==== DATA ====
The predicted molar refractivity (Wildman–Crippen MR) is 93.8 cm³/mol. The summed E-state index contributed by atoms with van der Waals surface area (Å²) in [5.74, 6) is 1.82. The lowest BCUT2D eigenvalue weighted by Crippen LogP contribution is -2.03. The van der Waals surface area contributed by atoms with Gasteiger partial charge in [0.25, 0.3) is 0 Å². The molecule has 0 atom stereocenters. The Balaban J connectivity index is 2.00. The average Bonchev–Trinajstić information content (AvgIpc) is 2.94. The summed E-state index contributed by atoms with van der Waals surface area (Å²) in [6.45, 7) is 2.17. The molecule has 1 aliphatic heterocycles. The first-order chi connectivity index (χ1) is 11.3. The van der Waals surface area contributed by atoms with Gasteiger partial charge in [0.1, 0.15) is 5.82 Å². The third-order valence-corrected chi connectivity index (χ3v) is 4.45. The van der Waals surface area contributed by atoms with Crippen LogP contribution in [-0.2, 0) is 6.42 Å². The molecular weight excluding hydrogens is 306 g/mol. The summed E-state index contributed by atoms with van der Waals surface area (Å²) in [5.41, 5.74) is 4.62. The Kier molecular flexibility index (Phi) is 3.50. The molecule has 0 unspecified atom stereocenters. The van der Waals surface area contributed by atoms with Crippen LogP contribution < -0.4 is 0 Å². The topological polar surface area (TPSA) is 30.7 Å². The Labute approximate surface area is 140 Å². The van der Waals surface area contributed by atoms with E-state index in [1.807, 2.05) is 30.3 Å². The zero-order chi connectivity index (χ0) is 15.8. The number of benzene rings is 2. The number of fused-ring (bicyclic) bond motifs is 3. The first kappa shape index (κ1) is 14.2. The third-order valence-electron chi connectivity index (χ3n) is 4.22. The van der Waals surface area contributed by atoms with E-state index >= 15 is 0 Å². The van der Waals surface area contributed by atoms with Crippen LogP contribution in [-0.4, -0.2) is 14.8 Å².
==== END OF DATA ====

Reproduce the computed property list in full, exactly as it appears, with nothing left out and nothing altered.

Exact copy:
The predicted molar refractivity (Wildman–Crippen MR) is 93.8 cm³/mol. The summed E-state index contributed by atoms with van der Waals surface area (Å²) in [5.74, 6) is 1.82. The lowest BCUT2D eigenvalue weighted by Crippen LogP contribution is -2.03. The van der Waals surface area contributed by atoms with Gasteiger partial charge in [0.25, 0.3) is 0 Å². The molecule has 0 atom stereocenters. The Balaban J connectivity index is 2.00. The average Bonchev–Trinajstić information content (AvgIpc) is 2.94. The summed E-state index contributed by atoms with van der Waals surface area (Å²) in [6.45, 7) is 2.17. The molecule has 1 aliphatic heterocycles. The first-order chi connectivity index (χ1) is 11.3. The van der Waals surface area contributed by atoms with Gasteiger partial charge in [0.1, 0.15) is 5.82 Å². The third-order valence-corrected chi connectivity index (χ3v) is 4.45. The van der Waals surface area contributed by atoms with Crippen LogP contribution in [-0.2, 0) is 6.42 Å². The molecular weight excluding hydrogens is 306 g/mol. The summed E-state index contributed by atoms with van der Waals surface area (Å²) in [5.41, 5.74) is 4.62. The Kier molecular flexibility index (Phi) is 3.50. The molecule has 0 unspecified atom stereocenters. The van der Waals surface area contributed by atoms with Crippen LogP contribution < -0.4 is 0 Å². The topological polar surface area (TPSA) is 30.7 Å². The Labute approximate surface area is 140 Å². The van der Waals surface area contributed by atoms with E-state index in [1.807, 2.05) is 30.3 Å². The zero-order chi connectivity index (χ0) is 15.8. The number of benzene rings is 2. The number of fused-ring (bicyclic) bond motifs is 3. The first kappa shape index (κ1) is 14.2. The third-order valence-electron chi connectivity index (χ3n) is 4.22. The van der Waals surface area contributed by atoms with E-state index >= 15 is 0 Å². The van der Waals surface area contributed by atoms with Crippen LogP contribution in [-0.4, -0.2) is 14.8 Å².